Another post about favorite books
July 18, 2012 | Written by admin
Marie Prys provides administrative support to MacGregor Literary’s agents as well as overseeing contracts and informational databases. She hails from the Northwest, lives in Richmond, VA, and enjoys a blessed life with her husband and four children. Reading is a favorite pastime she is always trying to find more time for.
When it comes to favorite books, I would be remiss if I didn’t cover Children’s fiction. As a child I was sometimes punished with having whatever book I was reading be taken away until a misdeed had been rectified—such as completing neglected chores. (This was, by the way, very effective, as I was always reading.) As an adult I am again re-reading old favorites with my children, or sometimes just living vicariously through them as they find my old favorites, and together we’ve even discovered new reading gems. Reading in this way creates communion, interaction, and special memories, but it also teaches.
When my daughter got hooked on the Little House books by Laura Ingalls Wilder, it was an addiction for me to ask her where she was in the series and what was going on. I relished her enjoyment of the descriptions of sisterhood (Laura is going to be Mary’s eyes now), her disdain for Nellie Olson (She deserved the leeches!), and her anticipation of what would happen when Almanzo Wilder came on the scene. And as she was reading, she learned geography, American pioneer-era history, and about the intricacies of family relationships.
The scene was no different when my son discovered J. K. Rowling’s Harry Potter series. We discussed the pros and cons of mail by owl (how do the owls know where to go?), and Harry’s incredible successes in Quidditch (It would be the coolest game if it were real), and I taught him how to play chess after he read about Wizard Chess and realized we had that game. Going more deeply into his reading, we also considered what Muggles were and drew parallels to WWII, and considered how people groups should be treated, and what history and the Bible teach us.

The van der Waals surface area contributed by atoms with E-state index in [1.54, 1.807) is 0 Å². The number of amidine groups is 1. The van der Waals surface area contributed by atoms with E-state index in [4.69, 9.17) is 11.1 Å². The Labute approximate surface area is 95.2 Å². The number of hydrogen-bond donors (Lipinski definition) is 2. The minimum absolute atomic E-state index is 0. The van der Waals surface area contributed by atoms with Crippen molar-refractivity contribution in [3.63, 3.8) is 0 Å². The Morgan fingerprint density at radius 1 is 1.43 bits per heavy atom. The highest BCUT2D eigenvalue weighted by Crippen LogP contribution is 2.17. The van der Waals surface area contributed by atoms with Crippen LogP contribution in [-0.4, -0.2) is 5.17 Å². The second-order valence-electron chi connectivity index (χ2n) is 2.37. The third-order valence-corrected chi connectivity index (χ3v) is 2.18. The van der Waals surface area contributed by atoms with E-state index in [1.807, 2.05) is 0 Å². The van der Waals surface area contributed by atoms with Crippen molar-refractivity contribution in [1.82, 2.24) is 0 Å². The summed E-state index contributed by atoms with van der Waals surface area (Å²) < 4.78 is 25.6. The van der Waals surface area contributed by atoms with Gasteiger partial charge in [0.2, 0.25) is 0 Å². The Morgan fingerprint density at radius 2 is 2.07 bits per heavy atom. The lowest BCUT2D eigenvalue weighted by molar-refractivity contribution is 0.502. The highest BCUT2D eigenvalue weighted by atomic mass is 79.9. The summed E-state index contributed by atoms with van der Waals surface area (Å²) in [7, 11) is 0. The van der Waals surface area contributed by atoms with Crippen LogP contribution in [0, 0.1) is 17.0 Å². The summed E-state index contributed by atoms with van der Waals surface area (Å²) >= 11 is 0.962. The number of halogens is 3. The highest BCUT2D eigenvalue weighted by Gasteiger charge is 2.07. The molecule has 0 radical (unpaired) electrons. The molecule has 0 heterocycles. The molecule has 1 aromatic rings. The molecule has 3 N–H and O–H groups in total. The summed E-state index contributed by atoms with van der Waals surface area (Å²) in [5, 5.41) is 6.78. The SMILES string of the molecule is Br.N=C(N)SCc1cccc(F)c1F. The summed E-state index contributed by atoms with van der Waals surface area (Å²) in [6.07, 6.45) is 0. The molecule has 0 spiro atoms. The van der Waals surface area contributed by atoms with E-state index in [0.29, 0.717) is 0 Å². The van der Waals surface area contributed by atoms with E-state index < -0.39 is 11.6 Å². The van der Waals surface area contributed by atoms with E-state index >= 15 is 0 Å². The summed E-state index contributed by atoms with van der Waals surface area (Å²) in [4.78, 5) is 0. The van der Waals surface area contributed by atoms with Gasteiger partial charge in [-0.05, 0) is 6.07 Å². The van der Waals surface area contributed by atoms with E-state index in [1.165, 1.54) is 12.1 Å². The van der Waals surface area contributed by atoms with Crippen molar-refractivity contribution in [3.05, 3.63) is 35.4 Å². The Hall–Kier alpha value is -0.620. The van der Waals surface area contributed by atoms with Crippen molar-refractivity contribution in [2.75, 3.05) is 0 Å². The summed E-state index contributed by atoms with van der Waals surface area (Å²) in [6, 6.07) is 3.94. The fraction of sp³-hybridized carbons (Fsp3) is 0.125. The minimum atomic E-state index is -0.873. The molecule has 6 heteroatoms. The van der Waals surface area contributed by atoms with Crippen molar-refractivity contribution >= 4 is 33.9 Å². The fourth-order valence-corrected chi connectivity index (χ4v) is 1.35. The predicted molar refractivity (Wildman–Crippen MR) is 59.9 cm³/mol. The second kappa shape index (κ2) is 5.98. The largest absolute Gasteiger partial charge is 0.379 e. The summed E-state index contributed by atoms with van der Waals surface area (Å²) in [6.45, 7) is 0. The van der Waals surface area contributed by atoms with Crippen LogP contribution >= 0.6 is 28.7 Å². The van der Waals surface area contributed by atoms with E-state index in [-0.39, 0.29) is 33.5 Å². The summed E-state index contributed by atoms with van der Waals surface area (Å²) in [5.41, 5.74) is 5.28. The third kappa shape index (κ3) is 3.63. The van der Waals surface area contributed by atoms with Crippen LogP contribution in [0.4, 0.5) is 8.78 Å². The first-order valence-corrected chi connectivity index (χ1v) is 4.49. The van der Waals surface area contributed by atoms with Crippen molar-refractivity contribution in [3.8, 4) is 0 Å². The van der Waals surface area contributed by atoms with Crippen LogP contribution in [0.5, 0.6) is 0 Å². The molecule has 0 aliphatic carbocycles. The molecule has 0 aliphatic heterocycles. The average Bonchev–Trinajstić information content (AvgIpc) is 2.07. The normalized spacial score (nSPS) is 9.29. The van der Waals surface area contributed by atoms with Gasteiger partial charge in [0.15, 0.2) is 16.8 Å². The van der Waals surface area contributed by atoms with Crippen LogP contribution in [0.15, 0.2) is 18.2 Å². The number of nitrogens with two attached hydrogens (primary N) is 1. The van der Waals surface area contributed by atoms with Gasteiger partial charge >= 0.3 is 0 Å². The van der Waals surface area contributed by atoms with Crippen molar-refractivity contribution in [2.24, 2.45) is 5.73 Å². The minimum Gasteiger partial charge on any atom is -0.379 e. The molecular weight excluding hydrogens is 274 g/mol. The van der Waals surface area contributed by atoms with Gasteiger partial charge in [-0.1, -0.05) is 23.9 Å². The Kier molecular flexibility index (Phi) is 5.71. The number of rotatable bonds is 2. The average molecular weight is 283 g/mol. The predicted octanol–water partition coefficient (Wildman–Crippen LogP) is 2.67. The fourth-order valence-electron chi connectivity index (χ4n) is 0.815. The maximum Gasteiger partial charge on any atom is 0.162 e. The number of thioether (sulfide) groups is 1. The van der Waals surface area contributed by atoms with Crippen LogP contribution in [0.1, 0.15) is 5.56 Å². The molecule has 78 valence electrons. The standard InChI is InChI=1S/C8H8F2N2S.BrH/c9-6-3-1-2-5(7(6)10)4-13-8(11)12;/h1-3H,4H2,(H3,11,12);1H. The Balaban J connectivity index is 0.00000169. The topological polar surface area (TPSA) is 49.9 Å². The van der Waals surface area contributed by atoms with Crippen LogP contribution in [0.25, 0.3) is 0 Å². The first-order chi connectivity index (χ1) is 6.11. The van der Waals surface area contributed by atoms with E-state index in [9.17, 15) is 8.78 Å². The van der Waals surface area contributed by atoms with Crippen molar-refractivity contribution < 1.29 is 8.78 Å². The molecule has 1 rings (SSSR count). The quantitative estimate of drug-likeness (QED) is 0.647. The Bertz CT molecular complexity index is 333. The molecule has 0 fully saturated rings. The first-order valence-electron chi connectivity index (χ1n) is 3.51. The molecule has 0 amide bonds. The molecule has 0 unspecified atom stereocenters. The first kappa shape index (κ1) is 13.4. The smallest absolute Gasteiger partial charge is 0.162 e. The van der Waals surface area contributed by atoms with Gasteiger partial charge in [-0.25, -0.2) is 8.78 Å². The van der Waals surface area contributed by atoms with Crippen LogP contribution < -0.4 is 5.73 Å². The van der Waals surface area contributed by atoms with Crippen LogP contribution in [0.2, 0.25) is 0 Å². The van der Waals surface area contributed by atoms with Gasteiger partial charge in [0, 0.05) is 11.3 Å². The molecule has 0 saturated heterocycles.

During a recent trip we listened to an audio version of P. L. Travers Mary Poppins, and, much to my delight, it was well received by all (it can be hard to please everyone) and led to a great discussion of how the original book was similar (and completely different) from the Disney movie version.
It also warms my heart that my two older children, in spite of their reading proficiency, still enjoy tuning in when I read aloud to the younger two. Last week we started Roald Dahl’s Danny and the Champion of the World. The following passage (p. 34) brought great enjoyment:
“…Whenever my dad thought up a new method of catching pheasants, he tried it out on a rooster first to see if it worked.”
“What are the best ways?” I asked.
My father laid a half-eaten sandwich on the edge of the sink and gazed at me in silence for about twenty seconds. “Promise you won’t tell another soul?”
“Now here’s the thing,” he said. “Here’s the first big secret. Ah, but it’s more than a secret, Danny. It’s the most important discovery in the whole history of poaching.”
He edged a shade closer to me. His face was pale in the pale yellow glow from the lamp in the ceiling, but his eyes were shining like stars.
“So here it is,” he said, and now suddenly his voice became soft and whispery and very private. “Pheasants,” he whispered, “are crazy about raisins.”
“Just ordinary raisins. It’s like a mania with them….”
[Stop my reading here as I explain what “mania” and “poaching” are.] Then, without missing a beat, one eager listener raises the question I should have expected: “Mom, do you think our chickens would like raisins too?”
Um, no, I think we should leave the raisins to those who poach pheasants. (And yes, I moved both the bag of Craisins and the box of raisins to the top shelf of the pantry right after our reading that night.)
Thanks, Roald Dahl, for great moments spent reading your stories, and for ideas that will likely lead to some experimentation in my very own backyard, but also hours of enjoyment and memories with my kids.
What children’s books stand out in your memory as great reads, and have you shared them with your own kids? Please leave a comment as I’m always on the lookout for more great books to read.